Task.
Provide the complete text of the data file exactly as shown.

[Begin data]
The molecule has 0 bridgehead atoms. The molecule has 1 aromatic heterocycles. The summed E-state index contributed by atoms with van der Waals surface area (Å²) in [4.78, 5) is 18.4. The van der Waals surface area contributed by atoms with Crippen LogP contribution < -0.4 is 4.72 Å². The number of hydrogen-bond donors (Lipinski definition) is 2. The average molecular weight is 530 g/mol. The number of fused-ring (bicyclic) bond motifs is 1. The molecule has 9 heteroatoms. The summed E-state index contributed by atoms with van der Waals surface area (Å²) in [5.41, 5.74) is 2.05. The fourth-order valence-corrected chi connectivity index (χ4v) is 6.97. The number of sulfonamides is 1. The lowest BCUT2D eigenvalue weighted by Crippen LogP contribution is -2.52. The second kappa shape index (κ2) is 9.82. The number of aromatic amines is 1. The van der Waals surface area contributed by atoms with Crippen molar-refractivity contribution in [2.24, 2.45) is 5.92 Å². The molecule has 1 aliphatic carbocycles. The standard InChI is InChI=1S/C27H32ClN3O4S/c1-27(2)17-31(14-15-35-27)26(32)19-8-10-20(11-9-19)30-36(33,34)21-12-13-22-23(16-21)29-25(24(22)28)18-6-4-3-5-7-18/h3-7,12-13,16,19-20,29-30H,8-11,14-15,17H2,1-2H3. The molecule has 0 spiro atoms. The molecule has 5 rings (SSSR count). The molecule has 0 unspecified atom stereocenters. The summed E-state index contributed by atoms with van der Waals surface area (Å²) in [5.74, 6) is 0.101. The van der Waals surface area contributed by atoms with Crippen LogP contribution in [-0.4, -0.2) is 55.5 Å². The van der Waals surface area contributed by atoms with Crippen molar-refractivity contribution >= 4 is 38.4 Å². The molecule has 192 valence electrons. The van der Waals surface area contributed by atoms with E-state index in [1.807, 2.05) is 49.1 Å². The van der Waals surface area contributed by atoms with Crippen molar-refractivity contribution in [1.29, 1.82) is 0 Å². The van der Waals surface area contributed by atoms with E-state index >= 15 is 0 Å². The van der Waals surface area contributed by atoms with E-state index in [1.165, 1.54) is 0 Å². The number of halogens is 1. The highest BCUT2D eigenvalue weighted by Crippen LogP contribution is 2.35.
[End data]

The molecule has 0 bridgehead atoms. The molecule has 1 aromatic heterocycles. The summed E-state index contributed by atoms with van der Waals surface area (Å²) in [4.78, 5) is 18.4. The van der Waals surface area contributed by atoms with Crippen LogP contribution < -0.4 is 4.72 Å². The number of hydrogen-bond donors (Lipinski definition) is 2. The average molecular weight is 530 g/mol. The number of fused-ring (bicyclic) bond motifs is 1. The molecule has 9 heteroatoms. The summed E-state index contributed by atoms with van der Waals surface area (Å²) in [5.41, 5.74) is 2.05. The fourth-order valence-corrected chi connectivity index (χ4v) is 6.97. The number of sulfonamides is 1. The lowest BCUT2D eigenvalue weighted by Crippen LogP contribution is -2.52. The second kappa shape index (κ2) is 9.82. The number of aromatic amines is 1. The van der Waals surface area contributed by atoms with Crippen molar-refractivity contribution in [2.24, 2.45) is 5.92 Å². The molecule has 1 aliphatic carbocycles. The standard InChI is InChI=1S/C27H32ClN3O4S/c1-27(2)17-31(14-15-35-27)26(32)19-8-10-20(11-9-19)30-36(33,34)21-12-13-22-23(16-21)29-25(24(22)28)18-6-4-3-5-7-18/h3-7,12-13,16,19-20,29-30H,8-11,14-15,17H2,1-2H3. The molecule has 0 spiro atoms. The molecule has 5 rings (SSSR count). The molecule has 0 unspecified atom stereocenters. The summed E-state index contributed by atoms with van der Waals surface area (Å²) in [5.74, 6) is 0.101. The van der Waals surface area contributed by atoms with Crippen LogP contribution in [-0.4, -0.2) is 55.5 Å². The van der Waals surface area contributed by atoms with Crippen molar-refractivity contribution >= 4 is 38.4 Å². The molecule has 192 valence electrons. The van der Waals surface area contributed by atoms with E-state index in [1.807, 2.05) is 49.1 Å². The van der Waals surface area contributed by atoms with Crippen molar-refractivity contribution in [1.29, 1.82) is 0 Å². The van der Waals surface area contributed by atoms with E-state index >= 15 is 0 Å². The van der Waals surface area contributed by atoms with E-state index in [1.165, 1.54) is 0 Å². The number of halogens is 1. The highest BCUT2D eigenvalue weighted by Crippen LogP contribution is 2.35.